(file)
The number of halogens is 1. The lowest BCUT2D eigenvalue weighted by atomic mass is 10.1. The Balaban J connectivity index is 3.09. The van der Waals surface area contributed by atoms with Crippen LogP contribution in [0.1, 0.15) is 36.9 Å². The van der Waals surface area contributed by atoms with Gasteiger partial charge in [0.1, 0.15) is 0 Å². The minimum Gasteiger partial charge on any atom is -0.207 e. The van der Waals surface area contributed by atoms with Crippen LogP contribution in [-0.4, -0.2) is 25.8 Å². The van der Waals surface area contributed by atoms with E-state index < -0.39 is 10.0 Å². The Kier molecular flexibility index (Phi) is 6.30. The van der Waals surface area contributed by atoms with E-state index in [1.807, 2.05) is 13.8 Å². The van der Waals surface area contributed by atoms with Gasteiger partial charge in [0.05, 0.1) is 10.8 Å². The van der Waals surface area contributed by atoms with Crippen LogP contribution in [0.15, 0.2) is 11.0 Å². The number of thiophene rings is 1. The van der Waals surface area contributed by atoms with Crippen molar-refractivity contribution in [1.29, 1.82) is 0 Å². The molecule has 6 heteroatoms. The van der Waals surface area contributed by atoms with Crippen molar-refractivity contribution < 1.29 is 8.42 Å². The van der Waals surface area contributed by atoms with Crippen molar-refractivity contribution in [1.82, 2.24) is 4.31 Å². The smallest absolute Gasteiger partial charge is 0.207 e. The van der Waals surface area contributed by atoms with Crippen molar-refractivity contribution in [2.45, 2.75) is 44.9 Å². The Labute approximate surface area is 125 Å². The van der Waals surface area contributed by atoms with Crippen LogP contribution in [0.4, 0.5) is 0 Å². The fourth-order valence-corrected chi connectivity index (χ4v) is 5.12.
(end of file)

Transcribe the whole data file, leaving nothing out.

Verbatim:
The number of halogens is 1. The lowest BCUT2D eigenvalue weighted by atomic mass is 10.1. The Balaban J connectivity index is 3.09. The van der Waals surface area contributed by atoms with Crippen LogP contribution in [0.1, 0.15) is 36.9 Å². The van der Waals surface area contributed by atoms with Gasteiger partial charge in [0.1, 0.15) is 0 Å². The minimum Gasteiger partial charge on any atom is -0.207 e. The van der Waals surface area contributed by atoms with Crippen LogP contribution in [-0.4, -0.2) is 25.8 Å². The van der Waals surface area contributed by atoms with E-state index < -0.39 is 10.0 Å². The Kier molecular flexibility index (Phi) is 6.30. The van der Waals surface area contributed by atoms with E-state index in [1.807, 2.05) is 13.8 Å². The van der Waals surface area contributed by atoms with Gasteiger partial charge in [0.05, 0.1) is 10.8 Å². The van der Waals surface area contributed by atoms with Crippen LogP contribution in [0.15, 0.2) is 11.0 Å². The number of thiophene rings is 1. The van der Waals surface area contributed by atoms with Crippen molar-refractivity contribution in [1.29, 1.82) is 0 Å². The molecule has 6 heteroatoms. The van der Waals surface area contributed by atoms with Crippen molar-refractivity contribution < 1.29 is 8.42 Å². The van der Waals surface area contributed by atoms with Crippen molar-refractivity contribution in [1.82, 2.24) is 4.31 Å². The smallest absolute Gasteiger partial charge is 0.207 e. The van der Waals surface area contributed by atoms with Crippen molar-refractivity contribution in [2.45, 2.75) is 44.9 Å². The Labute approximate surface area is 125 Å². The van der Waals surface area contributed by atoms with Crippen LogP contribution in [0.4, 0.5) is 0 Å². The fourth-order valence-corrected chi connectivity index (χ4v) is 5.12.